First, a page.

So somebody’s got a party on a Saturday. Okay. So it’s a three hour party. That sounds exhausting. A bunch of little kids running around. So I’ll say, “Look, we can make an appearance, but we’re only going to go for an hour. And then we’re going to leave.” And during that hour, can we stay in a restful state? If it feels like, “Oh, a big commitment. And I just blew up our whole Sabbath,” then I’ll probably say no, honestly. But if we feel like, “No, we could probably do that in a way that’s not going to disrupt that rhythm of rest.” Then we have learned to say yes to things, but to really boundary them very, very intentionally. So those are some ideas, but this is tough. Jeff, how have you guys dealt with this one with all the commitments?

Yeah. Same thing. And even about that last point, I think it matters who it is, too. Because first of all, remember, Sabbath is Spirit driven, not law driven. The Spirit is the new law. And so live in freedom, right? What gives you freedom? What makes you free? And for us, it’s the people, it’s different based on who’s asking, and it’s different week-to-week. Some weeks, you have to make the call of rejuvenation and rest, and what does our family need? What does our culture need? So some weeks, we’ll say, “Oh, man. We’re tapped out. We need to stay at home. We need to maybe go garden, go outside, ride the scooters. Just have a great family day by ourselves.” Some weeks, it’s like, “Man, I really miss our community.” And we get invited to a birthday party or something, “I’m all in. Let’s go. I want to talk to people.”

And that’s the best Sabbath sometimes, right? Of a feast meal and seeing 20 of our closest friends and celebrating the kids and whatever it is. And sometimes, that’s not the best. So it’s not just one right answer. It’s just, what does your family need that weekend? And sometimes, it matters with who it is, right? So acquaintances tend to be enormously draining, social gatherings for me, because that’s small talk. That’s not deep. I just leave, feel like it was unnecessary, right? But close friends, that’s super life giving for me because we immediately can start talking about life and marriage and ideas. And how are you doing? And that’s really life giving for me. So it just really depends, man. You got to know your family culture, you got to set up boundaries, you got to have flexibility, and you got to be filtering it through, what gives us life?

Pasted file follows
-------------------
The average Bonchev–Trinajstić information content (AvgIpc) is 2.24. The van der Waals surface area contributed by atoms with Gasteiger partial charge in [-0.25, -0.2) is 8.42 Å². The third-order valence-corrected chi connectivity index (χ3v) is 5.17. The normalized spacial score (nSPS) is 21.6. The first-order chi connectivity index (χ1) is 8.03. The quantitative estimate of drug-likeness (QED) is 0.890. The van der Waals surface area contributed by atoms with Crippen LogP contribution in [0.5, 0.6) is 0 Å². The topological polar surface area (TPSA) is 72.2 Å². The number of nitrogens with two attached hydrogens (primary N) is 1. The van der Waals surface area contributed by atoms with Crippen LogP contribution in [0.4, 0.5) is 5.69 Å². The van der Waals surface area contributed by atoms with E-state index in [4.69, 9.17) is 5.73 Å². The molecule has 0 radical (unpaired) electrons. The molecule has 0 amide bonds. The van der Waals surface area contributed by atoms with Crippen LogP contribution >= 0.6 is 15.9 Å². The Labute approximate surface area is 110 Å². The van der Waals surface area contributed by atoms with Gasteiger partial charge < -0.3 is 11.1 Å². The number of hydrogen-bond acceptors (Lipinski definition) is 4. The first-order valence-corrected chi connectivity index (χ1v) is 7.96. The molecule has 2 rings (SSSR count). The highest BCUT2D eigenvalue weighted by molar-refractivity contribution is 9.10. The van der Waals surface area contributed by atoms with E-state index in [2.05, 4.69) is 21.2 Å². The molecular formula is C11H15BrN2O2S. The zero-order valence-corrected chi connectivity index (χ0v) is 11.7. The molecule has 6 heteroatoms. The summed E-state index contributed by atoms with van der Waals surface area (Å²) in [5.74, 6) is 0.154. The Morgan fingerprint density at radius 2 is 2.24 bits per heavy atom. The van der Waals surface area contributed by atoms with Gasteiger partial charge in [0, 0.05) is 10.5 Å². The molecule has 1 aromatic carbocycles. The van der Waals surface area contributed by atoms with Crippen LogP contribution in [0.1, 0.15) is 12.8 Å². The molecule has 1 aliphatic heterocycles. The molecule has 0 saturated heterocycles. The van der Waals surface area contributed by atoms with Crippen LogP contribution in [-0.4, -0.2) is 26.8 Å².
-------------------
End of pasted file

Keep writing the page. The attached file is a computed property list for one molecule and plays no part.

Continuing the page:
What’s rejuvenating for Sabbath in general, but also just this week? And I love what you said though, but you also have to take a hit. There’s some people that just need to hear, you won’t ever be able to have a Sabbath if you’re not actually protecting it. That’s just the truth. And if you’re someone who’s over-protective, then it’s the opposite is true for you. Chill and don’t be a Pharisee. So it’s basically, all of the above is true. You have to be really sensitive to who you are, how your family’s wired, what your commitments are, what your life looks like. And is it pointing towards Shalom? Because that’s what the whole point of it is.